This article appeared in Rock and Ice issue 217 (April 2014).
Looking back, I knew I should have paid more attention to something
that happened about a week before. Bob Almond and I, both in El Potrero Chico for the winter, had walked up to the Ripped Wall to climb the fantabulous
Strokin’ the Bishop. The approach is steep but only 20 minutes, so I was surprised to arrive at the base struggling to breathe, and with my
heart pounding. After a rest I calmed down and Bob tricked me into leading the 5.11c pitch while he grabbed the initial 5.9.
A week later Bob and I found ourselves at the base of Diablo’s Path, a six-pitch Kurt Smith route taking a long, leftward-rising traverse on the
severely steep 600-foot Outrage Wall.
Multi-pitch routes at El Potrero Chico, near Monterrey, Mexico, and a premier destination for big-wall sport climbing, are not simply sport climbing, but
rather long bolted routes on big serious rock. They are committing.
This time I made sure to take the first 5.9 pitch; Bob would lead the next two, which go at 5.11c and 5.11b, and I would get the “mudball” pitch, which
features a 5.10b roof.
The first three pitches featured enjoyable climbing on steep rock and big holds. The fourth pitch started up overhanging blocks, which led to a smooth,
exposed wall splattered with what looked like bits of flung mud, but serve as small, crimpy holds. At this section I began to feel dizzy.Whoa, was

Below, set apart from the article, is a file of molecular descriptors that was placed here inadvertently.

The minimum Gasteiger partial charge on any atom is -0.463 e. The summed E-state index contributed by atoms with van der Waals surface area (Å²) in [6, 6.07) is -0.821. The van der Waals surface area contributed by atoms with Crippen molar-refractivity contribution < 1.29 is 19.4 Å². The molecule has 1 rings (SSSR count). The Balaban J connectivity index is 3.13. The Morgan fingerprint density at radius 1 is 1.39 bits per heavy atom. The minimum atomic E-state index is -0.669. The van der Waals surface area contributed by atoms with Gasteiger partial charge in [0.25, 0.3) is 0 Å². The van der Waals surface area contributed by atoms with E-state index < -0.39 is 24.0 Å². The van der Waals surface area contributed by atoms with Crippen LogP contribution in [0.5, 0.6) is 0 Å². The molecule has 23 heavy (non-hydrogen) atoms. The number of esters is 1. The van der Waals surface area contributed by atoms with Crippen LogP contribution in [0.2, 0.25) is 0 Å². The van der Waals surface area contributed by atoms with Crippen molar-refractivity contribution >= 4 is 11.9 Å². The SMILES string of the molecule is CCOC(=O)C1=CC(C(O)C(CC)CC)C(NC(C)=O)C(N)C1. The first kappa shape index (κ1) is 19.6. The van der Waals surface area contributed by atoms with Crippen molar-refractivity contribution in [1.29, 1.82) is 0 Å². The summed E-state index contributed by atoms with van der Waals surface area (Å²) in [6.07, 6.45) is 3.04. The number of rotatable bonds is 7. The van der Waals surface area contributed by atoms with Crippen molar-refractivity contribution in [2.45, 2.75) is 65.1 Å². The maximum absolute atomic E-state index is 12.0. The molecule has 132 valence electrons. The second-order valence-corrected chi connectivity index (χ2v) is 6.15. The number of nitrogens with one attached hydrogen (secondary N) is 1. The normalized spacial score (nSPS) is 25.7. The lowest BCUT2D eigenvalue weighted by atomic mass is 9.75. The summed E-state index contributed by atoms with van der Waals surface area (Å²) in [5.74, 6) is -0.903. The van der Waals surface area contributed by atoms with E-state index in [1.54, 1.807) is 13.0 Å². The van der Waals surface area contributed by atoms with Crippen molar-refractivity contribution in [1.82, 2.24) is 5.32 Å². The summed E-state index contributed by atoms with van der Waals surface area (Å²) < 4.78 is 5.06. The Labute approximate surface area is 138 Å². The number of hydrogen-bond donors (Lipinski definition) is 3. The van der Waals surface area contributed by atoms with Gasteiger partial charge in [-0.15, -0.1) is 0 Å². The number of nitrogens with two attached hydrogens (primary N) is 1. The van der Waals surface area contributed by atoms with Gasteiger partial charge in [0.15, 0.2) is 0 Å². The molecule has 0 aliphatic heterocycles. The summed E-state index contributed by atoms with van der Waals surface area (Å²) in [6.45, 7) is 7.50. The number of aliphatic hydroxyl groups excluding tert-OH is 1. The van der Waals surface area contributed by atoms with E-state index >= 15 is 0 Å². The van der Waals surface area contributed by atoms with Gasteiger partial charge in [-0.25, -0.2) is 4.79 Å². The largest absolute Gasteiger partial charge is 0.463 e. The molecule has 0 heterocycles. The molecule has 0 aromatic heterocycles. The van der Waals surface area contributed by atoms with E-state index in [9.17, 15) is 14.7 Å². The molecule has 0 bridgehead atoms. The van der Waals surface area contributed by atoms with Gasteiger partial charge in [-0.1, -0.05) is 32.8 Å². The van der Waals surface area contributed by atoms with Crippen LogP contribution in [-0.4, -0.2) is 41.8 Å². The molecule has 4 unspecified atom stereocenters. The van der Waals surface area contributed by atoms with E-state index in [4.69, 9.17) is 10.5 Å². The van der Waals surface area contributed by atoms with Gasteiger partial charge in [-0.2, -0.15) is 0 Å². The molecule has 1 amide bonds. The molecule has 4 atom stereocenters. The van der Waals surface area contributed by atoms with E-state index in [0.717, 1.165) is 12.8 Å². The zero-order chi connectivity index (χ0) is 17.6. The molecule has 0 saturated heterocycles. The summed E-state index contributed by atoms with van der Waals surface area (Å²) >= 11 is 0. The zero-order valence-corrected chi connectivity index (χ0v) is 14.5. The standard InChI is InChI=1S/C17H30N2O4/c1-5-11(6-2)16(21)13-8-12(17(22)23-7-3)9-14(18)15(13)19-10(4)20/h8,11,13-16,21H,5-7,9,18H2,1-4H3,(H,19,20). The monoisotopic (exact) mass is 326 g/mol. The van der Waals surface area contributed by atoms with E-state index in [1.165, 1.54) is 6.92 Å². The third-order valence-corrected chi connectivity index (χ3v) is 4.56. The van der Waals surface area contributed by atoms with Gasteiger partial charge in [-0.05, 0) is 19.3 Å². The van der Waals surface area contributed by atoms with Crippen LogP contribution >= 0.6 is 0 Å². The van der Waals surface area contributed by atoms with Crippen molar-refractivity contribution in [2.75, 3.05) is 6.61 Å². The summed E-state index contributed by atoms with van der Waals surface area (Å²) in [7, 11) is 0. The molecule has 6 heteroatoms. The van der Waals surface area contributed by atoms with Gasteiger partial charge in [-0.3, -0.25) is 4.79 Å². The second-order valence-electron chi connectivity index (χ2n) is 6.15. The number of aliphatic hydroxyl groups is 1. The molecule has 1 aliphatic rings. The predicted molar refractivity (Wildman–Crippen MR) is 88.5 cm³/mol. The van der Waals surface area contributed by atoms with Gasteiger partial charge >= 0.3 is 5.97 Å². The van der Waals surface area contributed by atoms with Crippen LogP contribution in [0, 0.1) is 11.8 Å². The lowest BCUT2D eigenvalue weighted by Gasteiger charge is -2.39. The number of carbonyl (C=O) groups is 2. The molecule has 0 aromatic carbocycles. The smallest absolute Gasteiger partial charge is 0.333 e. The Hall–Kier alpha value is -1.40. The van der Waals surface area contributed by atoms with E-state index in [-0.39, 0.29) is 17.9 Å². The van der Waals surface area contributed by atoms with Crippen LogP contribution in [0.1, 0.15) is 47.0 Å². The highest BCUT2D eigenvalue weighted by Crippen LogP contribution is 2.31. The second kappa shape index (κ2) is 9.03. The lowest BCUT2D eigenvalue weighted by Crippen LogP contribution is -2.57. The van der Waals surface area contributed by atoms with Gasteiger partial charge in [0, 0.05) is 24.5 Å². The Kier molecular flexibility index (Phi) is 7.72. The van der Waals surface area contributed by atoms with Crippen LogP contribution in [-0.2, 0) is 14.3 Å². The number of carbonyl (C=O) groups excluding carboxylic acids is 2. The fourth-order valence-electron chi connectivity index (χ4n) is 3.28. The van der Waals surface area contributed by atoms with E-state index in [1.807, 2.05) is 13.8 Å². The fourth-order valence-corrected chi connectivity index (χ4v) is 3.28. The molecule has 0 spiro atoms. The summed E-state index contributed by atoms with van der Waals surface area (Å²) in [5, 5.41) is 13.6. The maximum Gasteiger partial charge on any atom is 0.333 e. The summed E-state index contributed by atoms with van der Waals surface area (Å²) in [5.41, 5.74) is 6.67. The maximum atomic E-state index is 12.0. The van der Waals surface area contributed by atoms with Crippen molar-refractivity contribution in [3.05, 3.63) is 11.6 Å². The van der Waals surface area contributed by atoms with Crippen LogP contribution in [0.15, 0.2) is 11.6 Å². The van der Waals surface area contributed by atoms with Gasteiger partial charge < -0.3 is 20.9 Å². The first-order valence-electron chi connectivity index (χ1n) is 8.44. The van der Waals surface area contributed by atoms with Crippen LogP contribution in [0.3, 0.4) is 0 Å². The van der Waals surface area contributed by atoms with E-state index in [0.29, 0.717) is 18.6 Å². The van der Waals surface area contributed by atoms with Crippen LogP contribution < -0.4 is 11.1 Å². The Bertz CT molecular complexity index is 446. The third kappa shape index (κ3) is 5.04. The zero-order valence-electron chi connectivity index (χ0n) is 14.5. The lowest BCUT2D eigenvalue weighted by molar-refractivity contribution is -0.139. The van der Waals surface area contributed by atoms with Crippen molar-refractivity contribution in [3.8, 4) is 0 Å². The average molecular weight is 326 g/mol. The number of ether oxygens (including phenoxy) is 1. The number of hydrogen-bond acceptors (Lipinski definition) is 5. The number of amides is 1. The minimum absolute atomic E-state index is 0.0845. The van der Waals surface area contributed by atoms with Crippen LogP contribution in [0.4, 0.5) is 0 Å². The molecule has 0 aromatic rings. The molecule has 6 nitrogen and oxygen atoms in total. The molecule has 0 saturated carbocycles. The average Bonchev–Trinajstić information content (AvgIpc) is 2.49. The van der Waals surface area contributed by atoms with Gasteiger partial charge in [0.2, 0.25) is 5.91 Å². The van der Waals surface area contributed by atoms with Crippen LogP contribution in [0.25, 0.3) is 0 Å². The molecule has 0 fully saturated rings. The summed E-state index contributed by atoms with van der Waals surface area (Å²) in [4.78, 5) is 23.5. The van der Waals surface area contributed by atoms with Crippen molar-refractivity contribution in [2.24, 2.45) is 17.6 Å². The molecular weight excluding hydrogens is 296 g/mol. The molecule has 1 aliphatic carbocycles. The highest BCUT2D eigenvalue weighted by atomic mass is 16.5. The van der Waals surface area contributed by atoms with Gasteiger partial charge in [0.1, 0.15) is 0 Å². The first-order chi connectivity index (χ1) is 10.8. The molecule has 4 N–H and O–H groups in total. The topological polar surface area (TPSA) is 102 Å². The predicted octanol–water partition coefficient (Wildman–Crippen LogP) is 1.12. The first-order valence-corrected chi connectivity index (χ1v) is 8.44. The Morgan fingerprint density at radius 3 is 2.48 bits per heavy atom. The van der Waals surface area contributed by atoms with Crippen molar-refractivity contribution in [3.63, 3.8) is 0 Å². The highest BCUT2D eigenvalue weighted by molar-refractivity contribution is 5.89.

I getting vertigo because of the aspect, a straight look down 300-plus feet, with hillsides dropping off below? I struggled to the roof and grabbed
the obvious holds, but was unable to pull through. What? After three or four attempts I finally pulled the move, dizzier than ever. Now pain
was beginning in my left arm and shoulder and I was really having trouble breathing. Forty feet to go to the anchors and every step was a fight.
I stumbled onto the ledge, yelled, “Off belay,” and took stock of my situation. I was having a heart attack, and because of the length, steepness and traversing
nature of the pitch I couldn’t simply be lowered. Bob would have to come up before we could figure out how to get off. I began pulling up the rope
but after only about 20 feet I couldn’t hang on and it fell away. I felt as if I was in a tunnel and the light at the end of it was growing dimmer.
“No!” I screamed, and began gulping big mouthfuls of air. The action revived me a bit and I tried again twice to pull up the rope, each time dropping it.Finally
my condition seemed to stabilize, and I was able to haul the rope up and get Bob on belay. When he appeared over the roof, I explained what was happening.
I’ve never seen anyone climb 40 feet so fast.
If you’re ever having a heart attack high on an overhanging wall, be sure to have Bob Almond with you. He remained cool, calm and collected, and sprang
into action. Seeing some of the San Antonio crew coming up the trail below, he called to them and explained our predicament. One person immediately
started running down the trail for a vehicle, while the others scanned the wall and pointed out that if we could get back down the fourth pitch, we
should be able to rap from there to the ground. Bob quickly set us up and began lowering me.
I had to back-clip into each bolt or I would soon be hanging 20 feet out from the rock. Clipping a quickdraw into the first bolt I reached, I pulled myself